Skip to main content Skip to Search Box

Definition: biodiversity from The Penguin Dictionary of Science

The variety among living organisms from all sources, including terrestrial, marine and other aquatic ➤ecosystems of which they are part. The term includes diversity within species, between species and of ecosystems. Ultimately, all biodiversity is determined by ➤genes. Biodiversity is an important concept in planning for conservation of natural resources and was a central theme of the United Nations Conference on the Environment held in Rio de Janeiro in 1992.


Summary Article: Biodiversity
from Encyclopedia of Environment and Society

BIODIVERSITY IS GENERALLY used to refer to all aspects of variability evident within the living world, including diversity within and between individuals, populations, species, communities, and ecosystems. Differences in pest resistance among rice varieties, the range of habitats within a forest ecosystem, or the global extinction of species of lake fish all illustrate different aspects of biological diversity. Biodiversity therefore embraces the whole of the incredible variety of life found on earth.

Globally, about 1.75 million species have been described and formally named, and it is believed that millions more species are yet to be discovered and described. In general, biodiversity is highest in and around the equator and continuously decreases toward the poles. The highest terrestrial biodiversity is found in tropical lowland rainforests. They cover only 6–7 percent of the earth’s total land area, but contain probably more than 50 percent of all species. Seasonal variation in climate and any environmental extreme are some other important factors causing a decrease in diversity of plants and animals.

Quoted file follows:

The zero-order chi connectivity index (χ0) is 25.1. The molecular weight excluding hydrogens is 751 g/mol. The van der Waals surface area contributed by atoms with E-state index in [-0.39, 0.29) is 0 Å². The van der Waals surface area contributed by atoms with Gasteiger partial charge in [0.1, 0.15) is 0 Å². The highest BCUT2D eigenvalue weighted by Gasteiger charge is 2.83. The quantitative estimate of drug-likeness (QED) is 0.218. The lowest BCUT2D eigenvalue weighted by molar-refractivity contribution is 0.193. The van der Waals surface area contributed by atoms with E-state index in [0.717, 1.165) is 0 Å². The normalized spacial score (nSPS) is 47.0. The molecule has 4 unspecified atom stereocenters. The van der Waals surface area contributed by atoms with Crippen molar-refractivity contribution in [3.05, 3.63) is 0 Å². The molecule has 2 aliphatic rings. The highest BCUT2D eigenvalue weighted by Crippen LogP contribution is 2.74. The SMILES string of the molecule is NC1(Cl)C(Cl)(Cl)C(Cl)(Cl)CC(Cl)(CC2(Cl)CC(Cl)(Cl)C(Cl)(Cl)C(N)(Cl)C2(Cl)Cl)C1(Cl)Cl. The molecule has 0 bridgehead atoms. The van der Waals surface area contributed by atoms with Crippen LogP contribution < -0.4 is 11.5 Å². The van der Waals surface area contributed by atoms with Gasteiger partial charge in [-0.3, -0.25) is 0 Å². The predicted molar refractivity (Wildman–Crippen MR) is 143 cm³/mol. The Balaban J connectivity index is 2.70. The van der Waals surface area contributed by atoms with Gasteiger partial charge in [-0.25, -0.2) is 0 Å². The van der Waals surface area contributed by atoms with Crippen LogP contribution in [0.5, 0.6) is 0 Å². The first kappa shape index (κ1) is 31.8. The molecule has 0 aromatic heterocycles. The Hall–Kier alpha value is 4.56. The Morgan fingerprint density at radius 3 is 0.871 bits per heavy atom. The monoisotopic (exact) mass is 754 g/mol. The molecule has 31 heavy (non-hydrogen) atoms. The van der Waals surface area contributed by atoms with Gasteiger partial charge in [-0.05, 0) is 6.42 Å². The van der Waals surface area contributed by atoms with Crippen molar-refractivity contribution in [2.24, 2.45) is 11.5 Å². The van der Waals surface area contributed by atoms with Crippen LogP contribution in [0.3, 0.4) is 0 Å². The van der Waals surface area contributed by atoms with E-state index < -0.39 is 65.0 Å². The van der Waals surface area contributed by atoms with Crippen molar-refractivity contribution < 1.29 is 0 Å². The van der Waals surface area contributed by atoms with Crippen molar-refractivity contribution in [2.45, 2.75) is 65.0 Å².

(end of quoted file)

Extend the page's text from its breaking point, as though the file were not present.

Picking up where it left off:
DEFINITIONS AND APPROACHES

Biodiversity is often described in hierarchical terms including genetic diversity, species diversity, and ecosystem diversity. Genetic diversity refers to the genetic differences between populations of a single species and between individuals within a single population; species diversity refers to the frequency and variety of species within a geographical area; and ecosystem diversity refers to the variety of habitats, the dynamic complexes of plant, animal, and microorganism communities and their nonliving environment, which interact as a functional unit and their change over time.

Varieties of rice, number of plants and animal species coexisting in a geographical area, and number of ecosystems in a forest area exemplify genetic, species, and ecosystem diversity, respectively.

Species diversity can be further distinguished into three types: alpha, beta, and gamma diversities. Alpha diversity refers the diversity at one site, i.e., the number of species coexisting within a single biological community. Beta diversity is species turnover across an environmental or geographical gradient, and gamma diversity refers to the total number of species in all habitats within a region. The “region” means a geographical area that includes no significant barriers to dispersal of organisms.

Some scientists have argued for the necessity of making distinctions between “functional” and “compositional” perspectives in approaching biodiversity, rather than using hierarchical terms. The functional approach is primarily concerned with ecosystem and evolutionary processes, while the compositional approach sees organisms as aggregated into populations, species, higher taxa, communities, and other categories.